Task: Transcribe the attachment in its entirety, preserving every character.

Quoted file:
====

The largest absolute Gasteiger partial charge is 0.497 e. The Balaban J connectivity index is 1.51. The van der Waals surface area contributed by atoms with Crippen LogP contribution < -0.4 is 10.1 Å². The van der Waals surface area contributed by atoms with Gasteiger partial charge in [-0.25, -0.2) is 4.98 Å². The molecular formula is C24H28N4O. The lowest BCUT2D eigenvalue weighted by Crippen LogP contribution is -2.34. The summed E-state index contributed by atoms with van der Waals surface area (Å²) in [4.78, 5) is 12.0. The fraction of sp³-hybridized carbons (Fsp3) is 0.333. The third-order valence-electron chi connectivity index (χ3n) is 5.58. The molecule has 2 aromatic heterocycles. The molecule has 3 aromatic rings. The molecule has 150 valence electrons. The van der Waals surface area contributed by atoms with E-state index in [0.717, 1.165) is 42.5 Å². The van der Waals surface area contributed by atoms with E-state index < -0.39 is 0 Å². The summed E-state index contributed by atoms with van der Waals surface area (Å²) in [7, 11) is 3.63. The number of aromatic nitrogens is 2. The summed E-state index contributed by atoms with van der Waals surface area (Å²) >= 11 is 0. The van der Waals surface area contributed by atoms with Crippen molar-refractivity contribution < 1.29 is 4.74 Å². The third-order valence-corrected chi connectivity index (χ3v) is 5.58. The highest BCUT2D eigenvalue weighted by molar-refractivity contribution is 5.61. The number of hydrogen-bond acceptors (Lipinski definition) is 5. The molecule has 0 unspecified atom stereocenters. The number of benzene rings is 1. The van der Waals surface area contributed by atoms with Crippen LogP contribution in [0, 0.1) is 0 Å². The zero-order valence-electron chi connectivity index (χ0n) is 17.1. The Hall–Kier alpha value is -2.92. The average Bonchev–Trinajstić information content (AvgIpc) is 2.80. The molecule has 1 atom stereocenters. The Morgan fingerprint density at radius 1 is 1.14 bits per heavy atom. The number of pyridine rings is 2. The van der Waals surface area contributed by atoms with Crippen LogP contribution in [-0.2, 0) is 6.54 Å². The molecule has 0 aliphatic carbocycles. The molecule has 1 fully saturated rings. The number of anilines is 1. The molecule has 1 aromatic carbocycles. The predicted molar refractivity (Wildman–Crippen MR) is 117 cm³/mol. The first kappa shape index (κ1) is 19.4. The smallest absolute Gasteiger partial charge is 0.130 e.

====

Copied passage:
The largest absolute Gasteiger partial charge is 0.497 e. The Balaban J connectivity index is 1.51. The van der Waals surface area contributed by atoms with Crippen LogP contribution < -0.4 is 10.1 Å². The van der Waals surface area contributed by atoms with Gasteiger partial charge in [-0.25, -0.2) is 4.98 Å². The molecular formula is C24H28N4O. The lowest BCUT2D eigenvalue weighted by Crippen LogP contribution is -2.34. The summed E-state index contributed by atoms with van der Waals surface area (Å²) in [4.78, 5) is 12.0. The fraction of sp³-hybridized carbons (Fsp3) is 0.333. The third-order valence-electron chi connectivity index (χ3n) is 5.58. The molecule has 2 aromatic heterocycles. The molecule has 3 aromatic rings. The molecule has 150 valence electrons. The van der Waals surface area contributed by atoms with E-state index in [0.717, 1.165) is 42.5 Å². The van der Waals surface area contributed by atoms with E-state index < -0.39 is 0 Å². The summed E-state index contributed by atoms with van der Waals surface area (Å²) in [7, 11) is 3.63. The number of aromatic nitrogens is 2. The summed E-state index contributed by atoms with van der Waals surface area (Å²) >= 11 is 0. The van der Waals surface area contributed by atoms with Crippen molar-refractivity contribution < 1.29 is 4.74 Å². The third-order valence-corrected chi connectivity index (χ3v) is 5.58. The highest BCUT2D eigenvalue weighted by molar-refractivity contribution is 5.61. The number of hydrogen-bond acceptors (Lipinski definition) is 5. The molecule has 0 unspecified atom stereocenters. The number of benzene rings is 1. The van der Waals surface area contributed by atoms with Crippen LogP contribution in [0, 0.1) is 0 Å². The zero-order valence-electron chi connectivity index (χ0n) is 17.1. The Hall–Kier alpha value is -2.92. The average Bonchev–Trinajstić information content (AvgIpc) is 2.80. The molecule has 1 atom stereocenters. The Morgan fingerprint density at radius 1 is 1.14 bits per heavy atom. The number of pyridine rings is 2. The van der Waals surface area contributed by atoms with Crippen LogP contribution in [-0.2, 0) is 6.54 Å². The molecule has 0 aliphatic carbocycles. The molecule has 1 fully saturated rings. The number of anilines is 1. The molecule has 1 aromatic carbocycles. The predicted molar refractivity (Wildman–Crippen MR) is 117 cm³/mol. The first kappa shape index (κ1) is 19.4. The smallest absolute Gasteiger partial charge is 0.130 e.